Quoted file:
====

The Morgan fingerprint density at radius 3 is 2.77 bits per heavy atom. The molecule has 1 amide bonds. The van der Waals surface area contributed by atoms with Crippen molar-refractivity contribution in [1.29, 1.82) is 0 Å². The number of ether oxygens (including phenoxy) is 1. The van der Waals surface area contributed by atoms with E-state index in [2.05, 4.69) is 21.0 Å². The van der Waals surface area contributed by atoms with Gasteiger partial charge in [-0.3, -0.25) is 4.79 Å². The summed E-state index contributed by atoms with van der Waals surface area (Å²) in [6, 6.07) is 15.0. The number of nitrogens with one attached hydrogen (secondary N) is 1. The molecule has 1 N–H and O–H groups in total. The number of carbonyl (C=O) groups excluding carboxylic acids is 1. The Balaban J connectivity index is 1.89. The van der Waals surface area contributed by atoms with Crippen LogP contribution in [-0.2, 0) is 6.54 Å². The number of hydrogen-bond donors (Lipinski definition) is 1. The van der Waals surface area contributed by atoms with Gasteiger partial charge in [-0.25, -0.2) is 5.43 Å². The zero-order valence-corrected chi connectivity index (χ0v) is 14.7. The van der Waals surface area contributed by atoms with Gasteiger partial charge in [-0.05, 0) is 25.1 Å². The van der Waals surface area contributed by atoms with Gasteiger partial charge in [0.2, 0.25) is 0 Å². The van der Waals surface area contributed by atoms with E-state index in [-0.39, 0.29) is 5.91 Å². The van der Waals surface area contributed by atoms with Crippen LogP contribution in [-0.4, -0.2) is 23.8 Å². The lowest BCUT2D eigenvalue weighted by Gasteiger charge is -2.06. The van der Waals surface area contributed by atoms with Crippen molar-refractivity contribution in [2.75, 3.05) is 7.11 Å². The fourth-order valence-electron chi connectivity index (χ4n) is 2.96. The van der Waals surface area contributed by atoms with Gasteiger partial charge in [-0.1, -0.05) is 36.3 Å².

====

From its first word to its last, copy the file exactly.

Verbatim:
The Morgan fingerprint density at radius 3 is 2.77 bits per heavy atom. The molecule has 1 amide bonds. The van der Waals surface area contributed by atoms with Crippen molar-refractivity contribution in [1.29, 1.82) is 0 Å². The number of ether oxygens (including phenoxy) is 1. The van der Waals surface area contributed by atoms with E-state index in [2.05, 4.69) is 21.0 Å². The van der Waals surface area contributed by atoms with Gasteiger partial charge in [-0.3, -0.25) is 4.79 Å². The summed E-state index contributed by atoms with van der Waals surface area (Å²) in [6, 6.07) is 15.0. The number of nitrogens with one attached hydrogen (secondary N) is 1. The molecule has 1 N–H and O–H groups in total. The number of carbonyl (C=O) groups excluding carboxylic acids is 1. The Balaban J connectivity index is 1.89. The van der Waals surface area contributed by atoms with Crippen LogP contribution in [-0.2, 0) is 6.54 Å². The number of hydrogen-bond donors (Lipinski definition) is 1. The van der Waals surface area contributed by atoms with Gasteiger partial charge in [-0.25, -0.2) is 5.43 Å². The zero-order valence-corrected chi connectivity index (χ0v) is 14.7. The van der Waals surface area contributed by atoms with Gasteiger partial charge in [-0.05, 0) is 25.1 Å². The van der Waals surface area contributed by atoms with Gasteiger partial charge in [0.2, 0.25) is 0 Å². The van der Waals surface area contributed by atoms with E-state index in [-0.39, 0.29) is 5.91 Å². The van der Waals surface area contributed by atoms with Crippen LogP contribution in [-0.4, -0.2) is 23.8 Å². The lowest BCUT2D eigenvalue weighted by Gasteiger charge is -2.06. The van der Waals surface area contributed by atoms with Crippen molar-refractivity contribution in [2.75, 3.05) is 7.11 Å². The fourth-order valence-electron chi connectivity index (χ4n) is 2.96. The van der Waals surface area contributed by atoms with Gasteiger partial charge in [-0.1, -0.05) is 36.3 Å².